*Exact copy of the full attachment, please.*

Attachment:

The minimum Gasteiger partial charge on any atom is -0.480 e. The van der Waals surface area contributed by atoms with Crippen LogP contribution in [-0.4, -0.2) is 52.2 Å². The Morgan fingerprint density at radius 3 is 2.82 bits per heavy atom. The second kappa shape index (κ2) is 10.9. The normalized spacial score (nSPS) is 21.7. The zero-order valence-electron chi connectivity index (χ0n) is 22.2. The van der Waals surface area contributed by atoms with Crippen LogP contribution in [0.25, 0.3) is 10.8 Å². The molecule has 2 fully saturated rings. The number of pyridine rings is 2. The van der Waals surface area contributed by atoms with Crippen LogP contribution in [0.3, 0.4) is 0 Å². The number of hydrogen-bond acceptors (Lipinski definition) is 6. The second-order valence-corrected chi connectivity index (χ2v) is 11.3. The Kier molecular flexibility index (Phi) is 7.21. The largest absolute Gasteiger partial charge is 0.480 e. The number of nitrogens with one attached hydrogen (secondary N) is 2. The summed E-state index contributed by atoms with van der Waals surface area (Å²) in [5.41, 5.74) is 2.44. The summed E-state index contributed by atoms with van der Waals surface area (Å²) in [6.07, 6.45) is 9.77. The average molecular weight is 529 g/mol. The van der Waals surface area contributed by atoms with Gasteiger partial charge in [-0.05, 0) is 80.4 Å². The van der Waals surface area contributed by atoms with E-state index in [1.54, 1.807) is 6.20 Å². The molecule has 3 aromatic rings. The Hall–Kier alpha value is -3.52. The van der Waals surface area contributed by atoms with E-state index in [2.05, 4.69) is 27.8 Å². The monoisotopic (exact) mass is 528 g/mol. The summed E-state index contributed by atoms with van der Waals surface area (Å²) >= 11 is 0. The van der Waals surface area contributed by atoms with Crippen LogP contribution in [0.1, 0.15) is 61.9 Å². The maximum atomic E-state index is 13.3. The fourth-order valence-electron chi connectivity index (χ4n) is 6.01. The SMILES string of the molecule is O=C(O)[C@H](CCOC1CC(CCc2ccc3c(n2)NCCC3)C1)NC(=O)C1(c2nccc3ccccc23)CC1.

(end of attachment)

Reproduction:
The minimum Gasteiger partial charge on any atom is -0.480 e. The van der Waals surface area contributed by atoms with Crippen LogP contribution in [-0.4, -0.2) is 52.2 Å². The Morgan fingerprint density at radius 3 is 2.82 bits per heavy atom. The second kappa shape index (κ2) is 10.9. The normalized spacial score (nSPS) is 21.7. The zero-order valence-electron chi connectivity index (χ0n) is 22.2. The van der Waals surface area contributed by atoms with Crippen LogP contribution in [0.25, 0.3) is 10.8 Å². The molecule has 2 fully saturated rings. The number of pyridine rings is 2. The van der Waals surface area contributed by atoms with Crippen LogP contribution in [0.3, 0.4) is 0 Å². The number of hydrogen-bond acceptors (Lipinski definition) is 6. The second-order valence-corrected chi connectivity index (χ2v) is 11.3. The Kier molecular flexibility index (Phi) is 7.21. The largest absolute Gasteiger partial charge is 0.480 e. The number of nitrogens with one attached hydrogen (secondary N) is 2. The summed E-state index contributed by atoms with van der Waals surface area (Å²) in [5.41, 5.74) is 2.44. The summed E-state index contributed by atoms with van der Waals surface area (Å²) in [6.07, 6.45) is 9.77. The average molecular weight is 529 g/mol. The van der Waals surface area contributed by atoms with Gasteiger partial charge in [-0.05, 0) is 80.4 Å². The van der Waals surface area contributed by atoms with E-state index in [1.54, 1.807) is 6.20 Å². The molecule has 3 aromatic rings. The Hall–Kier alpha value is -3.52. The van der Waals surface area contributed by atoms with E-state index in [2.05, 4.69) is 27.8 Å². The monoisotopic (exact) mass is 528 g/mol. The summed E-state index contributed by atoms with van der Waals surface area (Å²) >= 11 is 0. The van der Waals surface area contributed by atoms with Crippen LogP contribution in [0.1, 0.15) is 61.9 Å². The maximum atomic E-state index is 13.3. The fourth-order valence-electron chi connectivity index (χ4n) is 6.01. The SMILES string of the molecule is O=C(O)[C@H](CCOC1CC(CCc2ccc3c(n2)NCCC3)C1)NC(=O)C1(c2nccc3ccccc23)CC1.